If the Romans could fight private men surely we can fight private men.  If IAC’s are by definition between states, then NIAC’s would seem could be within a territory or across territories.  I would think that an IAC would be across territories by one state (or states) without the consent of the other state (or states) where the armed conflict is going on (as US in Afghanistan after 2002 against the Taliban and AlQaeda and Iraq) while an NIAC would be like Yemen with consent against the AQ types or Afghanistan after Karzai had effective control consent against the Taliban and AQ.  Pakistan is an NIAC in this setting though the lack of consent for the OBL raid (a very big deal for Pakistan) might be justified by the US as self-defense, but also might trigger Pakistan self-defense under Article 51.  Subsequent events would not appear to have taken us over the threshold to an IAC with Pakistan.

    As to Iran, the cyberattacks of the level revealed last week and the killing of scientists in Iran suggest to me that Article 51 of Iran might have been triggered and an IAC have started from some time back.  Now those doing these armed attacks may be trying to justify them in terms of self-defense (anticipatory/preemptive/whatever), but whatever their jus ad bellum justifications – we are in the jus in bello I am so sorry to say.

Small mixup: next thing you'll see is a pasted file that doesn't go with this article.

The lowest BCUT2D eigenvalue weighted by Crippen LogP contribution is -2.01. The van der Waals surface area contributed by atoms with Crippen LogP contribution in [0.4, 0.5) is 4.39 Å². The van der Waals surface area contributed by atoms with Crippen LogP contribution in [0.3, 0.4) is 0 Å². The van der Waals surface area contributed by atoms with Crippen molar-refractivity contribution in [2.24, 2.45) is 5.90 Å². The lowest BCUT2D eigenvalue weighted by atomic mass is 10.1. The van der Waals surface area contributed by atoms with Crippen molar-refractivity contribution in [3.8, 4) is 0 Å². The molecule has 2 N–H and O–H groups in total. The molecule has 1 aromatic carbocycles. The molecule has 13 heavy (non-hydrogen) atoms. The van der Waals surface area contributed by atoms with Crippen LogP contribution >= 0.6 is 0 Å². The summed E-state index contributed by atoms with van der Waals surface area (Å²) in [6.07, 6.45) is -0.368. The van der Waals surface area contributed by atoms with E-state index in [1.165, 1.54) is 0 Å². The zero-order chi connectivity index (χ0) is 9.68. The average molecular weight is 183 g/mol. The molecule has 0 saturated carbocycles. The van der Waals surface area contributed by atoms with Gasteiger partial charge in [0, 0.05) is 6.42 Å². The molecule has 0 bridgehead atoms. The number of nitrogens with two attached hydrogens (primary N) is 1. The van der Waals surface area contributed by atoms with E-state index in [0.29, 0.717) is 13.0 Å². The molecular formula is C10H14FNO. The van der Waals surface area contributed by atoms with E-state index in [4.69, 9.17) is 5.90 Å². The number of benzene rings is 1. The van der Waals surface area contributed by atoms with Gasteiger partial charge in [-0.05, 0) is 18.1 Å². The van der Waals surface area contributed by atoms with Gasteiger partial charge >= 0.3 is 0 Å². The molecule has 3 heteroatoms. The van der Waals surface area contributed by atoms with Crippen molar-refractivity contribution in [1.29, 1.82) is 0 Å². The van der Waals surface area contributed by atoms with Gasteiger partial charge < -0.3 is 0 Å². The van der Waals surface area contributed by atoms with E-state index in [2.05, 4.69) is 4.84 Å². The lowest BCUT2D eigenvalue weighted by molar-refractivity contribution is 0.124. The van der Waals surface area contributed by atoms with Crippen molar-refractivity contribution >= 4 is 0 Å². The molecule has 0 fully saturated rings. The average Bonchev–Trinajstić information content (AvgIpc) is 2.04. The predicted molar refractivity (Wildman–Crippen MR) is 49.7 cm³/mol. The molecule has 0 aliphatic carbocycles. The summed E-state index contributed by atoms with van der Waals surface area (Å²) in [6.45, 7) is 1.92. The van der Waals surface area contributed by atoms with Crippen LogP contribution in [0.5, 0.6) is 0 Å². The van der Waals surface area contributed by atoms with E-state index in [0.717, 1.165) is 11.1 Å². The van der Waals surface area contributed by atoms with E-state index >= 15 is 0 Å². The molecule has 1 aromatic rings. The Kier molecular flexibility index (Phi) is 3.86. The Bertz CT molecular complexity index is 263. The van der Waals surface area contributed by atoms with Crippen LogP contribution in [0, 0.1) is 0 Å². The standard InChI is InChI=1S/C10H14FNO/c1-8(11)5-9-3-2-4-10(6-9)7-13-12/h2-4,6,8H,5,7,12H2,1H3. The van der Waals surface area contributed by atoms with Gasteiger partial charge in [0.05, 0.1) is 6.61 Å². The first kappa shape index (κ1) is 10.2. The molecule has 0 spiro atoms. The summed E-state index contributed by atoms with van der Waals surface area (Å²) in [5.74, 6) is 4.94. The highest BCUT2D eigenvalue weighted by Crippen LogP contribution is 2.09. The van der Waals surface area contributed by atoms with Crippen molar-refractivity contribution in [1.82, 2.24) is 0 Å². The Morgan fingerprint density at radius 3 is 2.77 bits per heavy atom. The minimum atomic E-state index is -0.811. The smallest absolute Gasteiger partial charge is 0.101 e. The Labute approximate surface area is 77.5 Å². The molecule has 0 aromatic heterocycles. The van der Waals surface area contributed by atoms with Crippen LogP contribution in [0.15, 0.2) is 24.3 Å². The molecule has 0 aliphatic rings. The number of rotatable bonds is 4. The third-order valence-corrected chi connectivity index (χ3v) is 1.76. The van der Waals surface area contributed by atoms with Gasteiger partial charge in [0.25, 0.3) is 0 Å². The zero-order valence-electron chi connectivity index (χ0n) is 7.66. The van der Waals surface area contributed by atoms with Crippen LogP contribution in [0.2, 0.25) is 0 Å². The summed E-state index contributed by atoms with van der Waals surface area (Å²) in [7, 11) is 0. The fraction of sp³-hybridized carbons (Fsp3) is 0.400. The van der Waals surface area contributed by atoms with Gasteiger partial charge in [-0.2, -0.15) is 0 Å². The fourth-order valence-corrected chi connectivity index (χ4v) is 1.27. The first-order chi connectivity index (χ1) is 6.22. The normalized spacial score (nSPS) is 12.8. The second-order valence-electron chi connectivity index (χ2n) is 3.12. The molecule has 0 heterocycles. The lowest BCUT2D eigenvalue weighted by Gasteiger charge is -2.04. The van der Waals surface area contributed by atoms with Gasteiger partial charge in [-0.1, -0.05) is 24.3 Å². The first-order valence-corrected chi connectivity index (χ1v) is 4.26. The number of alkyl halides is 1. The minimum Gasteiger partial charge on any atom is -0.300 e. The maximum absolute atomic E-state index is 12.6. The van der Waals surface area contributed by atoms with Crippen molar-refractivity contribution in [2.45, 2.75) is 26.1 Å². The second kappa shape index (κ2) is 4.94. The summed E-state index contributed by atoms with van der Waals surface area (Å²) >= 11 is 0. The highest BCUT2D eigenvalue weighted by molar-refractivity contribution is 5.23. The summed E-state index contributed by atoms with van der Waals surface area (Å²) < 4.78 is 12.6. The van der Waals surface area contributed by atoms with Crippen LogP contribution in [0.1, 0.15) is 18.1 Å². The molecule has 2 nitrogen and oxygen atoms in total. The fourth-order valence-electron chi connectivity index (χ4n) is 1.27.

Similarly with the Chinese stuff into the US and vice versa though the destructive match has not been lit in the way it was in Iran. We are just this side of that between China and the US it would seem.

    Boots on the ground are way too passe – like talking about whether Agamemnon should have used ships that can ram sailing across the Aegean to Troy. 

    This leaves to the side the issue of whether either side recognizes a war.  I am looking at this as armed conflict.


  4. Kevin, I was indeed referring to the Israeli Targeted Killings decision and its statement regarding NIACs, which is obviously on point here.  In a roundabout way, I was also gesturing to those who deny the existence of any armed conflict (IAC or NIAC) to NSAs proper.  See, e.g., JP’s comment above.
    Kevin, in the past you’ve expressed some skepticism about there being even an NIAC.  I think you said: “the U.S. war on al-Qaeda is at most a non-international armed conflict (NIAC).  (The correct position is that it is not an armed conflict at all.)”  So what is the basis of your skepticism that the armed conflict with al-Qaeda does not qualify as a NIAC?